A 1980s-era radio-controlled plane used for U.S. Army surface-to-air gun and missile target practice is getting a new life at Old Dominion University’s Unmanned and Autonomous Vehicle Laboratory.
Over the summer, more than a dozen students refurbished and retrofitted the 40-year-old radio-controlled plane with autonomous technology.
In the 1970s and ‘80s, the U.S. Army purchased 100,000 model airplanes, known as radio-controlled miniature aerial targets (RCMATs), designed as target practice for surface-to-air guns and missiles.
The FQM-117B, the model the students are refurbishing, is a 6-foot foam plane, resembling a 1/9th-scale Soviet MiG-27 jet fighter. With a two-stroke gasoline engine, it can top 90 mph, climb to 10,000 feet and stay airborne for 12 minutes.
Because the models were made to be expendable, they came in a kit with spare parts. One person would launch the model by hand, then the radio controller would take over. Once the target was hit, the airplane would be retrieved and repaired with the spare parts to be sent back out into the field.
The FQM-117C, a 1/9th-scale model of the F-16 Fighting Falcon, was later used in conjunction with the B-Model for “Friend or Foe” training.
The series was retired in the late 1990s, and many of the airframes ended up at NASA Langley Research Center for use as testbeds for flight control systems.
How the airplanes got to Old Dominion is another story.
Rob Stuart, a graduate student in the Department of Mechanical and Aerospace Engineering, attended an Association for Uncrewed Vehicle Systems International meeting a few years ago. During a break between sessions Mike French, vice president of Space Systems at Aerospace Industries Association, showed him the airframe of an RCMAT stowed in the back of his car.
French, who has a long history with NASA Langley, knew that they were clearing out these models. He suggested that Stuart, who is involved in advising a variety of UAV-related student clubs and design projects, might find some use for them.
The 6-foot RCMAT went home in the back of Stuart’s truck that day.
It didn’t end there.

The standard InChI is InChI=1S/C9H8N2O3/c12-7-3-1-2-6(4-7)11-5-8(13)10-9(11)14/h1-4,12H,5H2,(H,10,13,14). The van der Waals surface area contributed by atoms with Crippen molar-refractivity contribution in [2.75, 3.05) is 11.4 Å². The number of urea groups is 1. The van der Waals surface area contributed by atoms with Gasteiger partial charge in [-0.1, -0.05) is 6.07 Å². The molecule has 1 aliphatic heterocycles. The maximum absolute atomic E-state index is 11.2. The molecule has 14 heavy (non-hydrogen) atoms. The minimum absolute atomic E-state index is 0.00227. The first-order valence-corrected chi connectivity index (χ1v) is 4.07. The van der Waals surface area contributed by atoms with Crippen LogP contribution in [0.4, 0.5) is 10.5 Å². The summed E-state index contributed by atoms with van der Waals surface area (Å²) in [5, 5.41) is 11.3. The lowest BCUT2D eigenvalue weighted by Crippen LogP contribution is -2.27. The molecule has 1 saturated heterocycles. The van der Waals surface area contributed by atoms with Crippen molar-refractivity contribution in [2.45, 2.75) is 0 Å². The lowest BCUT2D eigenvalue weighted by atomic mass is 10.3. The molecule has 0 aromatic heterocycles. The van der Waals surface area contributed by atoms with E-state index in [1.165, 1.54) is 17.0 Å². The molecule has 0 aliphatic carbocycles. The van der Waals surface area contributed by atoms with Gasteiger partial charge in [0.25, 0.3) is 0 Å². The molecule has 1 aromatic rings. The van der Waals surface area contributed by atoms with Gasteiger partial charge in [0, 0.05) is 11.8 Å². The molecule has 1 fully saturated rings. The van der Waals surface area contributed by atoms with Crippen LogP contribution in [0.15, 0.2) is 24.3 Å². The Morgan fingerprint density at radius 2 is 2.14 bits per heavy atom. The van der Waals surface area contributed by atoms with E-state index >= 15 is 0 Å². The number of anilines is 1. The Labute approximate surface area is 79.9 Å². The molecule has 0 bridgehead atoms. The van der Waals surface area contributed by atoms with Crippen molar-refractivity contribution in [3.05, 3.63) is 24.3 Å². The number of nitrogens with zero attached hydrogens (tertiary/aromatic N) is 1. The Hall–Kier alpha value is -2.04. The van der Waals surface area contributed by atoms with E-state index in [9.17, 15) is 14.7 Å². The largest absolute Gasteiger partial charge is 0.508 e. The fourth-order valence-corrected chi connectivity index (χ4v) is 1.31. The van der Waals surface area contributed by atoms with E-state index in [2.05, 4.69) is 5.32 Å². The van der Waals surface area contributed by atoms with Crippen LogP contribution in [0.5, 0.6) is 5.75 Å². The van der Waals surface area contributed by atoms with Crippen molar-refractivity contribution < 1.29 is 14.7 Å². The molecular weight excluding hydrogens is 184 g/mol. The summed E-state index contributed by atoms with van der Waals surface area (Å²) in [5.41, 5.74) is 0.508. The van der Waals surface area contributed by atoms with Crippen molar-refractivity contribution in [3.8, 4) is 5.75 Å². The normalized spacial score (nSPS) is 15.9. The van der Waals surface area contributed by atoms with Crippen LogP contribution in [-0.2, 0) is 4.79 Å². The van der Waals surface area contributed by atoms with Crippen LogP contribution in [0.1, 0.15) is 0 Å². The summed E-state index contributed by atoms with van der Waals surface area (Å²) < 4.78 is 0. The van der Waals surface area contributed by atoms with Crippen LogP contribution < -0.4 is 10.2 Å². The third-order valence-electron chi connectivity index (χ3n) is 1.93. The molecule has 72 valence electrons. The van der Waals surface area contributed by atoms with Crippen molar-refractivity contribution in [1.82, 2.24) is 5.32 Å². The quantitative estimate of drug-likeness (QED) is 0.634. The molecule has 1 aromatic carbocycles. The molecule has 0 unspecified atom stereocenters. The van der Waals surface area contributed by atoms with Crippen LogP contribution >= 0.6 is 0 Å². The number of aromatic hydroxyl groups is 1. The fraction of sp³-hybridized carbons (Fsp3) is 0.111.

“I came home one day, and Mike had dropped off 10 more of them in front of my garage door,” Stuart said. “And then, three days later, there's another 10 of them.”
Stuart had the idea to modernize the airplanes and provide undergraduate students with an opportunity to get hands-on experience in working with autonomous systems.
“They're pretty much the way that the Army would have received them in the early 1980s,” Stuart said. “The project provides a great opportunity to bring old and new together.”
With the help of Shane Berry, a physics major with an interest in low-speed aerodynamics and small UAVs, Stuart received a Virginia Space Grant Consortium Innovative Projects grant to improve the RCMAT’s aerodynamics and add autonomous systems.
Stuart then reached out to a group of students from a previous aircraft design project.
Twice a week, more than a dozen of those student volunteers showed up at the lab to work on the models.
They have been doing everything from trimming balsa wood and cutting foam to 3D printing and computer coding for the autonomous systems.
One group of students modified a detachable wing section to address the RCMAT’s low-speed handling issues.
They also adapted the airframe to accept an electric motor – the equivalent of a 2.5 horsepower gas engine.
“An important lesson learned has been the difference between gas-powered versus electric and how that changes flight dynamics,” Stuart explained.
The addition of autonomous systems and sensors will complete the project. “The goal is to flip the switch and the plane will take off, circle around and land itself with zero intervention,” Stuart said.
Stuart and Drew Landman, professor in the Department of Mechanical and Aerospace Engineering and faculty advisor on the project, recently took one of the completed UAVs out to an airfield for testing.
The airplane, equipped with a small autopilot and sensors, was programmed for a test flight. It took off, flew autonomously and landed on its own. The landing, however, wasn’t so smooth. The airplane needed minor repairs afterward.
Stuart suggests that failure, though, is a good lesson.
“When students go to build the real thing in the workforce, they will have already had a chance to fail,” he said. “At least once, they will have had the opportunity to crash and have some sort of setback.
“It allows for big mistakes to be made because we have more of them,” he added. “It gets it out of the way early.”